I think the progress I've seen in our customer focus -- with our customer success organization and the contracting framework have all been great progress for us. Overall, every time we are, especially in one of these larger deals, they are effectively looking for a technology partner. So differentiation is not just what we bring to table in terms of Cloud, where we have differentiated capabilities, but in many cases, it's what we bring as Google. So if you take an area like healthcare, all the investments we are making in healthcare across Google, and in some cases, Alphabet.

If you look at Sabre, the partnership we can bring to them across our experience working in travel verticals as well. So I think -- and over time, I also think the AI-based, industry-specific solutions we are working on will end up being a differentiating factor as well.

Ruth M. Porat -- Chief Financial Officer

And in terms of your second question, investing for growth and how we balance growth and profitability, the approach to capital allocation and the pace of investing continues to be guided by the same three drivers that we've talked about previously. First and most important is investing to support the long-term earnings growth and the opportunities that we see there. Second, we do remain focused on optimizing investments within each product area. And then third, as we've talked about on prior calls, is investing to support operational excellence and that includes things like driving efficiencies in our technical infrastructure, which I spoke about.

When we look at the biggest investment areas within Google, we -- as we've talked about already on this call, continue to be focused on investing to support the growth that we see. It starts with Search while also investing to build new businesses and we've talked about a couple of them already today. Cloud is clearly an area where we're investing aggressively.

In Hardware, we've been investing heavily by developing our capabilities in hardware engineering as well as building out supply and physical distribution chains. And then in YouTube, as I mentioned in opening comments, we do continue to build out our subscription services. It's still in the early days there and we're making a sizable investment to build it out, taking a long-term view here.

So we are leaning into investing for long-term growth. That's been a core principle here and remains such while looking at where can we optimize within portfolios and where can operational efficiencies be additive.

Doug Anmuth -- JPMorgan -- Analyst

Great. Thank you both.

Operator

Thank you. And our next question comes from Brian Nowak from Morgan Stanley. Your line is now open.

Brian Nowak -- Morgan Stanley -- Analyst

Thanks for taking my question. I have two. Just Sundar, I thought your 2020 focal points are really helpful, creating the most helpful products for everyone and then the most trusted experience for users. I was curious to kind of focus in those comments on payments in YouTube. You've had a lot of payment strategies over the last couple of years. So talk about what types of investments or products you think you need to really remove friction and drive better payment adoption.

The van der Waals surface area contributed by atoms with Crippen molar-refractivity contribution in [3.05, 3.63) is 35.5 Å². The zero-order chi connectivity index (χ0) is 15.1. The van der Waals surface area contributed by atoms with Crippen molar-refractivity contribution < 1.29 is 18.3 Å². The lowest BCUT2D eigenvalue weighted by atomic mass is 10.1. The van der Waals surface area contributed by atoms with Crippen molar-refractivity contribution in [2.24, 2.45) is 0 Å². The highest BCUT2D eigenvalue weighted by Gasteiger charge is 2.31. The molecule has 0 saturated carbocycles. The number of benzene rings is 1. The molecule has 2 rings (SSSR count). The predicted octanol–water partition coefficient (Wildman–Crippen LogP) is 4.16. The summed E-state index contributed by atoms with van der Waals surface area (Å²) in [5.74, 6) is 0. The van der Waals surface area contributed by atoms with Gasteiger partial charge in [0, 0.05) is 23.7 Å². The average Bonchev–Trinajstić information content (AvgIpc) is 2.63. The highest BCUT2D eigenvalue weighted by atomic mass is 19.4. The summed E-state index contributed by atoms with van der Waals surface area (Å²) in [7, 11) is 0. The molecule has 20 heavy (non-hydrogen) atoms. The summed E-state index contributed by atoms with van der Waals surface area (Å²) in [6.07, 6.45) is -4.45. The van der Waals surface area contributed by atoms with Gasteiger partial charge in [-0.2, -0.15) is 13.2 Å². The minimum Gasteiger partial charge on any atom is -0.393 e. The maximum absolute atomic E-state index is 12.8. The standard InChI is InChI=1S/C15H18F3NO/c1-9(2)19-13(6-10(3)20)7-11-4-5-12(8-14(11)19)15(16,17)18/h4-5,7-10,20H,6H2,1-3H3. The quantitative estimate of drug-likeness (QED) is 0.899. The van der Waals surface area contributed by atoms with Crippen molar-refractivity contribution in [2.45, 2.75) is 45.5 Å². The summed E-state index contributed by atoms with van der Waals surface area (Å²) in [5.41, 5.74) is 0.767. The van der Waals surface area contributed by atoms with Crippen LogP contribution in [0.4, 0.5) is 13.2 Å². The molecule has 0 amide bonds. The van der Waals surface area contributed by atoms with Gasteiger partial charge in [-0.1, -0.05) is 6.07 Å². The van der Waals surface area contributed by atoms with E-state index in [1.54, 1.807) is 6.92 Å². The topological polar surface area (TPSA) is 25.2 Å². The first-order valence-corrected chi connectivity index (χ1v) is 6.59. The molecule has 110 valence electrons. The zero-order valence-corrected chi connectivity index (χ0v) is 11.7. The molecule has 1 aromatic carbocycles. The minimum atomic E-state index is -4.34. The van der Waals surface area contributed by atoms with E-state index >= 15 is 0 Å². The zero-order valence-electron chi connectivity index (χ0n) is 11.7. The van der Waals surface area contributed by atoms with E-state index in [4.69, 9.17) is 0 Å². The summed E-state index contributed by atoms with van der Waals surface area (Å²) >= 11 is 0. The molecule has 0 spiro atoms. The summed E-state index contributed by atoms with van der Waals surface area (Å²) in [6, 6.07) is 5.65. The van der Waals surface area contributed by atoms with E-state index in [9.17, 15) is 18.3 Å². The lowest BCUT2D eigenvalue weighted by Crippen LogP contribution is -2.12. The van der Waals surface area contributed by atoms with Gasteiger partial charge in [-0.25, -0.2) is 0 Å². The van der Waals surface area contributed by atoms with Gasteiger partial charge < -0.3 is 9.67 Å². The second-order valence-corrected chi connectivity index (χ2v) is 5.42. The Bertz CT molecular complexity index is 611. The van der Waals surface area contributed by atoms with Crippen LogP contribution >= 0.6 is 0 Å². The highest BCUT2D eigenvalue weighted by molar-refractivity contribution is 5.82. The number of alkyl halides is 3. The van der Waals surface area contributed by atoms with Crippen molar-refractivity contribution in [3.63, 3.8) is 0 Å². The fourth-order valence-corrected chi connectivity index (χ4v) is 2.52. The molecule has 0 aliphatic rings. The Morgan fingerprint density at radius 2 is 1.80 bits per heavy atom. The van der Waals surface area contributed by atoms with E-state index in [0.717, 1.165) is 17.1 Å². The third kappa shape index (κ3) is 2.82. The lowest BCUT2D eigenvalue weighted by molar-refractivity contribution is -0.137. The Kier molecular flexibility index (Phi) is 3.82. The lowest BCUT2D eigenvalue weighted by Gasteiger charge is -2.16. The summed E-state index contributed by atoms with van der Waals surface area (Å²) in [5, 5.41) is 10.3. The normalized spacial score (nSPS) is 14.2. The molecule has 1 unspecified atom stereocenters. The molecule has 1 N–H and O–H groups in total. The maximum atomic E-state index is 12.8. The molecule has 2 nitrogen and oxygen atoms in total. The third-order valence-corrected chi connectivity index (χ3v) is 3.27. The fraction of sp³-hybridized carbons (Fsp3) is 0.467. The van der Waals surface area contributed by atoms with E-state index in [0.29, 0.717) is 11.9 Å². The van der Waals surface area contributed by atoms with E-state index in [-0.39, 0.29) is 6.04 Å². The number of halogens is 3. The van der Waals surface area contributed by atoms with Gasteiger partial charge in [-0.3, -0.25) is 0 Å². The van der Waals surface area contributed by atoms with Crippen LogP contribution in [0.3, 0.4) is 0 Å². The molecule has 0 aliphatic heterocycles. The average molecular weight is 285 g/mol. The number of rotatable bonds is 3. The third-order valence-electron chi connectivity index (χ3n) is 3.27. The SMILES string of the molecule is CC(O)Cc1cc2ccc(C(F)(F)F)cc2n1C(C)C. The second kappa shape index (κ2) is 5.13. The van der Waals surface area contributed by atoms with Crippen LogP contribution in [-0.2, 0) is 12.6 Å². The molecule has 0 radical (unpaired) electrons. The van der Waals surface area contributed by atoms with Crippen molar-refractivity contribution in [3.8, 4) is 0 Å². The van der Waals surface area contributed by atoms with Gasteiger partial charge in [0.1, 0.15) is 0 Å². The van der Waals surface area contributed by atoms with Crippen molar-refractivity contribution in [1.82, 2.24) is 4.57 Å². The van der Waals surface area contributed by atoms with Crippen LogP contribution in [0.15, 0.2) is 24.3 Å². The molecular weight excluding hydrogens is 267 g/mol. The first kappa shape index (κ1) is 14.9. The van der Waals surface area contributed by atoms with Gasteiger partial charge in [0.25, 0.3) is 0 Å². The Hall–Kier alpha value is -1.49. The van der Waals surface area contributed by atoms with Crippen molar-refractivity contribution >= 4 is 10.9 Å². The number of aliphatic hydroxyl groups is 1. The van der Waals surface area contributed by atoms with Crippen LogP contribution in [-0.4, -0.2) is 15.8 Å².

And then on the YouTube side, if you sort of look at how people are using YouTube now from an engagement perspective, what types of changes do you foresee you need to make in order to really make it a more helpful product to drive engagement even higher on the YouTube platform? Thanks.

Sundar Pichai -- Chief Executive Officer

Brian, thanks. On the payment side, clearly I spoke earlier about the kind of experiences people see across our properties, including people do come with an intent to discover, learn and commercially engage as well. And when they're looking to transact, payments ends up playing a critical role. So the less friction you have, it tends to work better. So we've been really focused on doing that and getting more of our users set up in the right state.

We've had a lot of traction with our payments product over the past 18 months. We had a tremendously successful launch in India from which we learned a lot of features, and we are bringing that and we are revamping our payments products globally. And so I'm excited by that rollout, which is coming up in 2020. I think that will make the experience better.

On the YouTube side, I guess your question is about how are users engaging with the product. Overall, all our user metrics are very strong. They're global in nature and increasingly we see newer verticals beginning to grow as well. So YouTube is working horizontally well at scale. And for us, it's making sure, as an ecosystem, it works better so that the content there, the experiences there are improving. We take our content responsibility work seriously, which makes more content creators engaged and makes it a more valuable product for advertisers as well. But also supplementing the content you see there with other types of accessorizing things, be it merchandising, ticket sales. When we make it contextually relevant, what we have done in Search and search ads over time, if we can bring that to YouTube when we see an opportunity, I think that sets us up well for the long term there.